NEW YORK — Reese Witherspoon is running backstage to make her cue when she runs bang into Joaquin Phoenix and the rosettes on her pink polkadot dress get caught on his guitar strap. Her fans are hollering for her. Witherspoon finally manages to rip free and dashes off, leaving Phoenix gazing after her.

It’s the seminal moment when Johnny Cash first met the love of his life, June Carter. And the dress plays its part to a T. It’s the first thing costume designer Arianne Phillips found for the much-anticipated biopic “Walk the Line,” out today from 20th Century Fox.

“I bought that dress at a vintage textile show, and we had to revamp it; it was literally rotting,” says Phillips, via telephone from her Los Angeles home. “That dress really became my mantra. It was the beginning of my inspiration.”

Phillips — the costume visionary behind, among others, “The People vs. Larry Flynt,” “Girl, Interrupted” and “Hedwig and the Angry Inch,” who also has collaborated with Madonna for the past eight years — carefully considers the role her costumes play in a film. It can be a herculean task to tackle, especially in the case of “Walk the Line.” During the two-hour film, Phoenix has 52 costume changes and Witherspoon has 23. And that’s not including the clothing for the supporting actors as well as the countless extras.

Luckily, Phillips, a Johnny Cash fan who had worked with director-writer James Mangold and producer Cather Konrad twice before, started collecting items early on. “I immersed myself in research, what we were privy to — public or published photos of Johnny and June and personal photos, looking at what they wore. We derived from that our own palette and feeling that was appropriate for the film.”

Her results help enrich the film’s narrative arc — as Carter’s confidence grows, Witherspoon’s costumes evolve from proper twinsets and circle skirts to sleeker, sparkly stagewear. Phillips also helped illustrate the rivalry between stay-at-home mom Vivian (Cash’s first wife, played by Ginnifer Goodwin) and the more worldly Carter. “June was a little more sophisticated,” she explains. “There’s an elegance to her. In terms of Vivian, I used darker tones on her, and a lot of trousers. I tried to give her a kind of strength opposing June’s feminine quality.”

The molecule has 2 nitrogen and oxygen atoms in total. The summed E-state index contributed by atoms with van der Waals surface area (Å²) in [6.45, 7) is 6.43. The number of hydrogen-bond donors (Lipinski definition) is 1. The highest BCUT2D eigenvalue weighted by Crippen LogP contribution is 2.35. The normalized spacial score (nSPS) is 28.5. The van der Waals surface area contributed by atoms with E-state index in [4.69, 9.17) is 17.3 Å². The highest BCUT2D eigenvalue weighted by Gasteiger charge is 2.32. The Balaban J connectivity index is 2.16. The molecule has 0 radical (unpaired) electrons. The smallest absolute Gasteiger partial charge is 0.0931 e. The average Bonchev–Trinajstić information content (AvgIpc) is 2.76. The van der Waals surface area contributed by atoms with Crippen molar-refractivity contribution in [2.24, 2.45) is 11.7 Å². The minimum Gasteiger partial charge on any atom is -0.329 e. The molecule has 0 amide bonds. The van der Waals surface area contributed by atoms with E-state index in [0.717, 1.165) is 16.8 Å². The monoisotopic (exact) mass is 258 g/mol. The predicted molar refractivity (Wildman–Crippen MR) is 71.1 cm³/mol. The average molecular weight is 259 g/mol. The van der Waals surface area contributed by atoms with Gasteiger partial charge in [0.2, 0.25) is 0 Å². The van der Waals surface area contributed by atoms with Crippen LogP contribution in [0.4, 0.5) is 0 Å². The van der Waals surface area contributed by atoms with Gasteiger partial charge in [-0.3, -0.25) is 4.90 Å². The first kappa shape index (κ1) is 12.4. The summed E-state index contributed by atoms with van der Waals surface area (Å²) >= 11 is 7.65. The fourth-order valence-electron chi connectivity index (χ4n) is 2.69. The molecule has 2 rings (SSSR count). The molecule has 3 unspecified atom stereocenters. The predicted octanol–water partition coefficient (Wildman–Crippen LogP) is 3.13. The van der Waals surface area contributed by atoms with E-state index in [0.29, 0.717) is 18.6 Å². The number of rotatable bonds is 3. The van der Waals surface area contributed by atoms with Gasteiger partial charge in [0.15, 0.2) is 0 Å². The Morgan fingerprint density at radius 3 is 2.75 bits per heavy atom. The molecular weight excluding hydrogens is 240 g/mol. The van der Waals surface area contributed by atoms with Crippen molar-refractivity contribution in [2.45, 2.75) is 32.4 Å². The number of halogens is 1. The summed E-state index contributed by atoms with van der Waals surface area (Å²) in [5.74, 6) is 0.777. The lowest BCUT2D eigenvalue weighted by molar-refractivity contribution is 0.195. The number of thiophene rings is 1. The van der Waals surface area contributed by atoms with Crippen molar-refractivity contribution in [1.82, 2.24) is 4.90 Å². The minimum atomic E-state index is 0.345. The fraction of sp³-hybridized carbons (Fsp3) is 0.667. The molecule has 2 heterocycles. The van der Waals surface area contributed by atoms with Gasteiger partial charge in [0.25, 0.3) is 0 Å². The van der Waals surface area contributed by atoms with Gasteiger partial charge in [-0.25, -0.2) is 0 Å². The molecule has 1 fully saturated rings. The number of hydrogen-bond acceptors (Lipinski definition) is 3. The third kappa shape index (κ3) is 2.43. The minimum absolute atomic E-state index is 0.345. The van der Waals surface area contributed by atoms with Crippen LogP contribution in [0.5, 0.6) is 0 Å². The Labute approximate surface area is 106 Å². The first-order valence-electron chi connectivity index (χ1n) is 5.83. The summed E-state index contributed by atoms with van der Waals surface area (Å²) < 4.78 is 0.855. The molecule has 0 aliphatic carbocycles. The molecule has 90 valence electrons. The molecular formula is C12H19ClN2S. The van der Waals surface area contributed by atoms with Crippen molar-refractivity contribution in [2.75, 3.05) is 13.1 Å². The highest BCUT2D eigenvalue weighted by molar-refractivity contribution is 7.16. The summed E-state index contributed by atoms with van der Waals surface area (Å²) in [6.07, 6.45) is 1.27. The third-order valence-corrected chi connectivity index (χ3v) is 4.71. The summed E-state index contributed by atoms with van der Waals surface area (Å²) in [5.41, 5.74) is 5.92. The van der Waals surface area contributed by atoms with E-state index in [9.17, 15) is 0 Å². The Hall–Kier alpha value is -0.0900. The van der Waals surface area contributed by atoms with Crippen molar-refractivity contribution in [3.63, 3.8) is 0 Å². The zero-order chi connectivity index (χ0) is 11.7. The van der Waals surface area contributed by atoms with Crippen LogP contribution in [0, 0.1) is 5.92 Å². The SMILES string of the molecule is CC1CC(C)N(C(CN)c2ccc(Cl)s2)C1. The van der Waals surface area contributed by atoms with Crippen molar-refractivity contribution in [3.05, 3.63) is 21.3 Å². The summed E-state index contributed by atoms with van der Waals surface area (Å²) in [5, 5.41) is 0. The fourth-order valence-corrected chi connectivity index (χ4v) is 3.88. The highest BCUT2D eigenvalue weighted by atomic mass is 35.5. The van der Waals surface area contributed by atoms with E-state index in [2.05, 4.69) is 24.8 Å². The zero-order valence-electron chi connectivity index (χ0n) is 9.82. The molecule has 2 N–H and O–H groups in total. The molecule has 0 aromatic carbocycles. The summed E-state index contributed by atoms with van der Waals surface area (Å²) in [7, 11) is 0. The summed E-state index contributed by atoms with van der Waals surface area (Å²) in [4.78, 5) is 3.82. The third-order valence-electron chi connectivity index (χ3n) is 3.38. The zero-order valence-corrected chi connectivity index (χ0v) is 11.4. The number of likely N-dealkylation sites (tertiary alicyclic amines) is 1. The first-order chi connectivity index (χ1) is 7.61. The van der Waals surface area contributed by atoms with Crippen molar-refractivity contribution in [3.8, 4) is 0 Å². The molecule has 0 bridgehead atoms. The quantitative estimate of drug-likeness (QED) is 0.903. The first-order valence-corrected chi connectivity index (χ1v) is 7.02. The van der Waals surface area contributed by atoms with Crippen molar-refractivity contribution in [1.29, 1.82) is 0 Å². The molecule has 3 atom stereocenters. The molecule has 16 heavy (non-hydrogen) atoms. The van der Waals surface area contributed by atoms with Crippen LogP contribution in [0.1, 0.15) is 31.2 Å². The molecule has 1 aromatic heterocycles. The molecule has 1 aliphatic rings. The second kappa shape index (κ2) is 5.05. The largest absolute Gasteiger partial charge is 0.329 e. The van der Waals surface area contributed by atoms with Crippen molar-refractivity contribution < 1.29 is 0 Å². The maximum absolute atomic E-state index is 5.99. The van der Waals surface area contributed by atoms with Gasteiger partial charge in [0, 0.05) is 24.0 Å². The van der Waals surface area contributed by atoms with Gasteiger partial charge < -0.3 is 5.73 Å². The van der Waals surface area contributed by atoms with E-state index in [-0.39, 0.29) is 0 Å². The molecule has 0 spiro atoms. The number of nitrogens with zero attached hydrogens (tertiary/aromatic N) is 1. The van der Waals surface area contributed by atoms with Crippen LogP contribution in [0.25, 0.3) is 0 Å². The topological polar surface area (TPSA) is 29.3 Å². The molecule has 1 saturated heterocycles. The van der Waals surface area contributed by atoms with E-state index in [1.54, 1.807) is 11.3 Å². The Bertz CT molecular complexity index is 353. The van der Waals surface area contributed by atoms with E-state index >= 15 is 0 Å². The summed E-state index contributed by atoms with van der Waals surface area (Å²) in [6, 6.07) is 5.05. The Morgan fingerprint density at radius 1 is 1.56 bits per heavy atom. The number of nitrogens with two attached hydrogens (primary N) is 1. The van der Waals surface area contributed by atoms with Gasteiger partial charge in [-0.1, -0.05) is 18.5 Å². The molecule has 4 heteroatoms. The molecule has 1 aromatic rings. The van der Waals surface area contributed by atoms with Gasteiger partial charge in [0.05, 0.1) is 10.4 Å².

This story first appeared in the November 18, 2005 issue of WWD.  Subscribe Today.

When designing costumes from scratch, Phillips tries to always use vintage fabrics and period accessories. “There’s nothing like the feel and weight of something that existed at the time,” she argues. And she happened on a few treasures, thanks to her arsenal of “secret weapons” — dealers and collectors — including a dress that was exactly the same as one June Carter had worn. “That was just mind-blowing,” Phillips says. “I’ve never had that happen ever.” (The bold green-and-orange print dress wound up onscreen in the scene where Cash collapses on stage in Las Vegas.)

Phillips, whose work is generating Oscar buzz, isn’t resting on her laurels, however. In addition to fashion editorial work, she’s been hired by the Dixie Chicks to revamp their image and is behind Madonna’s new disco look. “Madonna’s a dancer. The record’s a dance record. It was an obvious go-to place for her,” Phillips says. “I love the high-waisted trousers — I mean, hopefully people will come around and get off of these muffin tops, ridiculous pants. High-waisted trousers are going to be around forever.”

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